A nonprofit publication of the Kentucky Center for Public Service Journalism

Investment in high-speed internet is transforming local economies in Eastern Kentucky Counties

By Nadia Ramlagan
Public News Service

It’s been five years since a rural phone cooperative in Eastern Kentucky completed the installation of super-fast, fiber-optic cables across two counties, giving every home and business in the region high-speed internet. Today, advocates say that $50 million investment has brought an influx of jobs to the region, mainly in tech support.

Keith Gabbard is CEO of the Peoples Rural Telephone Cooperative in Jackson County, who spearheaded the effort. He said the area’s unemployment rate has shrunk from 16% to nearly 5%.

Fiber-optic technologies have increased internet speeds and are projected to play a critical role in the telecommunications industry in the next few decades. (Photo from Adobe Stock, via PNS)

“In the two counties we serve, we’ve seen over 1,000 jobs created. In both of our counties, over half the people actually typically drive to a surrounding county to work. So, that’s the norm,” Gabbard said. “Some of these people are working for Apple, they’re doing tech support for Apple; they’re working for a lot of different companies. And all of ’em are paying more than a lot of the minimum-wage things that are available around here.”

Fiber-optic cables transmit electronic information at faster rates than standard copper wires. According to the Fiber Broadband Association, around 18 million households in the U.S. have this type of broadband service.

For some residents of Jackson and Owsley counties, high-speed internet has changed life in other ways. Gabbard said local veterans who can’t make the long trip to the nearest Veterans Administration clinic can now speak with healthcare providers by video conference at the local public library, where his company has enabled free internet access.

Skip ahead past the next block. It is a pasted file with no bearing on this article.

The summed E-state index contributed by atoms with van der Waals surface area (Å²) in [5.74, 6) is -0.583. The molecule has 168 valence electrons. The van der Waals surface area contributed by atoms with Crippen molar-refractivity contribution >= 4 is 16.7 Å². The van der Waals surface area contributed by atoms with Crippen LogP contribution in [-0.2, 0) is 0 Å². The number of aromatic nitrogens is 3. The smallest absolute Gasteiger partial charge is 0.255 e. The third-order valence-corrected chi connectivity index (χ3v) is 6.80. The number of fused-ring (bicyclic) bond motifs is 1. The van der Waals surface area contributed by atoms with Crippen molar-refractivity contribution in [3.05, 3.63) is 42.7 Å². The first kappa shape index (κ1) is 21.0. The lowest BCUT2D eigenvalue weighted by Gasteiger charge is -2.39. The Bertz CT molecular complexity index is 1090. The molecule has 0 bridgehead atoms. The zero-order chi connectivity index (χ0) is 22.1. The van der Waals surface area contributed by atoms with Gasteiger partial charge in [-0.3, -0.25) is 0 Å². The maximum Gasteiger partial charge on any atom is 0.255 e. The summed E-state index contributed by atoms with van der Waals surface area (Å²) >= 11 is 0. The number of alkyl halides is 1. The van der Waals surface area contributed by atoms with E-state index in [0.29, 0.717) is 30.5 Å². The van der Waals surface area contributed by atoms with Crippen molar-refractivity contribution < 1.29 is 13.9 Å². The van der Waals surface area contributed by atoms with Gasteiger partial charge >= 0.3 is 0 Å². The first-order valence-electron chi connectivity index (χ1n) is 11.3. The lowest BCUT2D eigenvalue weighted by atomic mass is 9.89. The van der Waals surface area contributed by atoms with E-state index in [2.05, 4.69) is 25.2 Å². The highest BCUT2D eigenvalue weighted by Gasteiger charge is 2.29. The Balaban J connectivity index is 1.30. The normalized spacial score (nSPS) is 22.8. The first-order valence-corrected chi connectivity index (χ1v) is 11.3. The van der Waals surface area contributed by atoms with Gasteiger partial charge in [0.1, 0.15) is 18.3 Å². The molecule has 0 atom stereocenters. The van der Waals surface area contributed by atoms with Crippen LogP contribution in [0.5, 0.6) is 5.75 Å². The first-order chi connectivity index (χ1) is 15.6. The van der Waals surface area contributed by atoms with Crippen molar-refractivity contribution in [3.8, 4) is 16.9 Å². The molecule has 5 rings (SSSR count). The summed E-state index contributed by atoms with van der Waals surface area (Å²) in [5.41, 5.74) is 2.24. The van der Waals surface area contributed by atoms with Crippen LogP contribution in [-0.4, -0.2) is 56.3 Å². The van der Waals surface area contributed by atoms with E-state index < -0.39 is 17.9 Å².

“So, we worked out a partnership with our local public library. That’s something the veterans are using more and more; it’s really been well-received there,” he said. “Veterans are spending all day to go to VA clinic in Lexington, Kentucky.”

While he acknowledged broadband can’t solve all the region’s woes, Gabbard said it’s bringing real opportunities to many Appalachian families.

“$50 million – we built a thousand miles of fiber at about $50,000 a mile. I have to say, that’s probably the best investment our company ever made,” he said. “We did not envision how important it would be when we first started.”

He said the money for the project came from various sources, including federal grants and loans.

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One Comment

  1. Shelly Mickey says:

    I cant wait for it to reach us.. I live off of 119 in bell county just past the bridge to no where. Im tired of running off of AT&T speed of 2.56 and losing Internet all the time.

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